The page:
By “radially expansible,” it is meant that the segment can be converted from a small diameter configuration to a radially expanded, usually cylindrical, configuration which is achieved when the scaffold 10 is implanted at a desired target site. The scaffold 10 may be minimally resilient, e.g., malleable, thus requiring the application of an internal force to expand and set it at the target site. Typically, the expansive force can be provided by a balloon, such as the balloon of an angioplasty catheter for vascular procedures. The scaffold 10 preferably provides sigmoidal links between successive unit segments which are particularly useful to enhance flexibility and crimpability of the stent.

Alternatively, the scaffold 10 can be self-expanding. Such self-expanding structures are provided by utilizing a resilient material, such as a tempered stainless steel or a superelastic alloy such as a Nitinol™ alloy, and forming the body segment so that it possesses its desired, radially-expanded diameter when it is unconstrained, i.e. released from the radially constraining forces of a sheath. In order to remain anchored in the body lumen, the scaffold 10 will remain partially constrained by the lumen. The self-expanding scaffold 10 can be tracked and delivered in its radially constrained configuration, e.g., by placing the scaffold 10 within a delivery sheath or tube and removing the sheath at the target site.

The dimensions of the scaffold 10 will depend on its intended use. Typically, the scaffold 10 will have a length in a range from about 5 mm to 100 mm, usually being from about 8 mm to 50 mm, for vascular applications. The small (radially collapsed) diameter of cylindrical scaffold 10 will usually be in a range from about 0.5 mm to 10 mm, more usually being in a range from 0.8 mm to 8 mm for vascular applications. The expanded diameter will usually be in a range from about 1.0 mm to 100 mm, preferably being in a range from about 2.0 mm to 30 mm for vascular applications. The scaffold 10 will have a thickness in a range from 0.025 mm to 2.0 mm, preferably being in a range from 0.05 mm to 0.5 mm.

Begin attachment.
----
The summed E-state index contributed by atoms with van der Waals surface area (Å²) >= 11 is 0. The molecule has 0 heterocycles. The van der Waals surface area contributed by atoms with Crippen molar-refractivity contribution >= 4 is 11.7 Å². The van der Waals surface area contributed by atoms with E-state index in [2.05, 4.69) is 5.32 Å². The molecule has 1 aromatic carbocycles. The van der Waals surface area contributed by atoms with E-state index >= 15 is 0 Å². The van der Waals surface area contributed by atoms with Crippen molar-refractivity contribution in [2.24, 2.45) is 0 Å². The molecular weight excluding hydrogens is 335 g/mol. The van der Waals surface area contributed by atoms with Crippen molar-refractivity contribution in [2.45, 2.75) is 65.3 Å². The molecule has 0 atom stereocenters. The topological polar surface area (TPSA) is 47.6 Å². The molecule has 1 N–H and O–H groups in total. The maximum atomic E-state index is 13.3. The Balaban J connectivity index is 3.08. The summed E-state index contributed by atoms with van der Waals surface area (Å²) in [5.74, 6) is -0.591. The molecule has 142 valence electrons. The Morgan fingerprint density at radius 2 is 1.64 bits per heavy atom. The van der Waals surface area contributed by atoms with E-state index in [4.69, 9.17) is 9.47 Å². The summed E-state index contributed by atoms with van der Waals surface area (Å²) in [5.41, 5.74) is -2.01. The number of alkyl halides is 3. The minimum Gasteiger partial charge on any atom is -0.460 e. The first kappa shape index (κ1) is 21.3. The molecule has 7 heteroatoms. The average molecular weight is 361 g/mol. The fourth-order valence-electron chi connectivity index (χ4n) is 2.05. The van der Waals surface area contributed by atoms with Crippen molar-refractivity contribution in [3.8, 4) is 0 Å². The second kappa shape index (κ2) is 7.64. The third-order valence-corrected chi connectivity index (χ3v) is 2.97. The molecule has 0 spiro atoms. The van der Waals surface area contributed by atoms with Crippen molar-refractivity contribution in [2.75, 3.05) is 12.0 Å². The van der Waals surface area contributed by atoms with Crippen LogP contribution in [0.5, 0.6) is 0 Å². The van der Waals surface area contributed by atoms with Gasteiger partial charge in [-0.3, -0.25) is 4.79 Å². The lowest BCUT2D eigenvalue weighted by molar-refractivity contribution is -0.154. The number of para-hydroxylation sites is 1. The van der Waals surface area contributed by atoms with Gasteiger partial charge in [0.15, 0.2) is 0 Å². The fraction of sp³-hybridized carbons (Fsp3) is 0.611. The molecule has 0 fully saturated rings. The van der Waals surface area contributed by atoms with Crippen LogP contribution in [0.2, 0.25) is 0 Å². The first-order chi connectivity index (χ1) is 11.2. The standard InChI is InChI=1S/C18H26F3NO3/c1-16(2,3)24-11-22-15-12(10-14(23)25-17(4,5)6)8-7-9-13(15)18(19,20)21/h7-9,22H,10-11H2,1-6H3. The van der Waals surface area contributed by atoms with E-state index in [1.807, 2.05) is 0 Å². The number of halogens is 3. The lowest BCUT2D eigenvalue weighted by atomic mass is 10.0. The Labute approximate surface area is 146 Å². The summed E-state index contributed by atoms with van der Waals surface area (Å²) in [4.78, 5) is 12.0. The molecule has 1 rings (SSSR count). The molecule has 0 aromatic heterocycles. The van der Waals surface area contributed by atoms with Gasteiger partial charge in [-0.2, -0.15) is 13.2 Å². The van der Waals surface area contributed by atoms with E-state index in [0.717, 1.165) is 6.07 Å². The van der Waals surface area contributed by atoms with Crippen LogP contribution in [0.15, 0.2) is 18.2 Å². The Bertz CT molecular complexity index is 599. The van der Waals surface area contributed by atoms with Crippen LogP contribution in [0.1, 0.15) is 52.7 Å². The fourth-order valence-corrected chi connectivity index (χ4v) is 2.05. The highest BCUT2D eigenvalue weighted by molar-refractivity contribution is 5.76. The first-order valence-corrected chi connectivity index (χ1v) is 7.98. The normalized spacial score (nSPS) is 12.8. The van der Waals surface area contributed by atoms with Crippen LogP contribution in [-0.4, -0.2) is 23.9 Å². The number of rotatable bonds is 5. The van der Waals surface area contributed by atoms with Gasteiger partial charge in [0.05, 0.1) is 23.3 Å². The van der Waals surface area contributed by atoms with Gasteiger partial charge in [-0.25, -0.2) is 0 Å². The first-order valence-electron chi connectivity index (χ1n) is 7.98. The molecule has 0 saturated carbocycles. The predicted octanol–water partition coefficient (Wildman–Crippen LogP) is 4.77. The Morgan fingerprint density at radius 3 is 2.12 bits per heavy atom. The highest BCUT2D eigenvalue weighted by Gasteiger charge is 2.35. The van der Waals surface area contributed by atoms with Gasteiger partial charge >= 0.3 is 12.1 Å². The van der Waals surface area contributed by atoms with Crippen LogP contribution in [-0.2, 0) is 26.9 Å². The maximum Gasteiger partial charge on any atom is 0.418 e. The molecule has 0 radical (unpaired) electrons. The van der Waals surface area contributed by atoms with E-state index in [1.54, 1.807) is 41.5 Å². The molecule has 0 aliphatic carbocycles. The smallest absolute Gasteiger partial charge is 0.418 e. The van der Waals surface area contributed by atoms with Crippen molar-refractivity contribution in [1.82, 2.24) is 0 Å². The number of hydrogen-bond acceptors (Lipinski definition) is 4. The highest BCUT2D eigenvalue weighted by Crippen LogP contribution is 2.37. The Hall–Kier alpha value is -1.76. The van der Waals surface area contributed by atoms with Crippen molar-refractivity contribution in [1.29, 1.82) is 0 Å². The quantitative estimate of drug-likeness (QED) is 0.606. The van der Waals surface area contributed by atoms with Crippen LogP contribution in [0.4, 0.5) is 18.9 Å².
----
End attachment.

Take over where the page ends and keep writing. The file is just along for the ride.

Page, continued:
The ring segments may be formed from conventional materials used for body lumen stents and grafts, typically being formed from malleable metals, such as 300 series stainless steel, or from resilient metals, such as superelastic and shape memory alloys, e.g., Nitinol™ alloys, spring stainless steels, and the like. It is possible that the body segments could be formed from combinations of these metals, or combinations of these types of metals and other non-metallic materials. Additional structures for the body or unit segments of the present invention are illustrated in U.S. Pat. Nos. 5,195,417; 5,102,417; and 4,776,337, the full disclosures of which are incorporated herein by reference.

Referring now to FIG. 2, an exemplary stent 10 (which is described in more detail in co-pending application Ser. No. 09/565,560) for use in the present invention comprises from 4 to 50 ring segments 12 (with seven being illustrated). Each ring segment 12 is joined to the adjacent ring segment by at least one of sigmoidal links 14 (with three being illustrated). Each ring segment 12 includes a plurality, e.g., six strut/hinge units, and two out of each six hinge/strut structures on each ring segment 12 will be joined by the sigmoidal links 14 to the adjacent ring segment. FIG. 2 shows the stent 10 in a collapsed or narrow diameter configuration.

Referring now to FIG. 3, a graphical representation of methylprednisolone release over a predetermined time period is illustrated. The predetermined time pattern of the present invention improves the efficiency of drug delivery by releasing methylprednisolone at a lower or minimal delivery rate during an initial phase. Once a subsequent phase is reached, the delivery rate of methylprednisolone may be substantially higher. Thus, time delayed methylprednisolone release can be programmed to impact restenosis at the onset of initial cellular deposition or proliferation (hyperplasia). The present invention can further minimize methylprednisolone washout by timing methylprednisolone release to occur after at least initial cellularization. Moreover, the predetermined time pattern may reduce methylprednisolone loading and/or methylprednisolone concentration as well as potentially provide minimal to no hindrance to endothelialization of the vessel wall due to the minimization of drug washout and the increased efficiency of methylprednisolone release.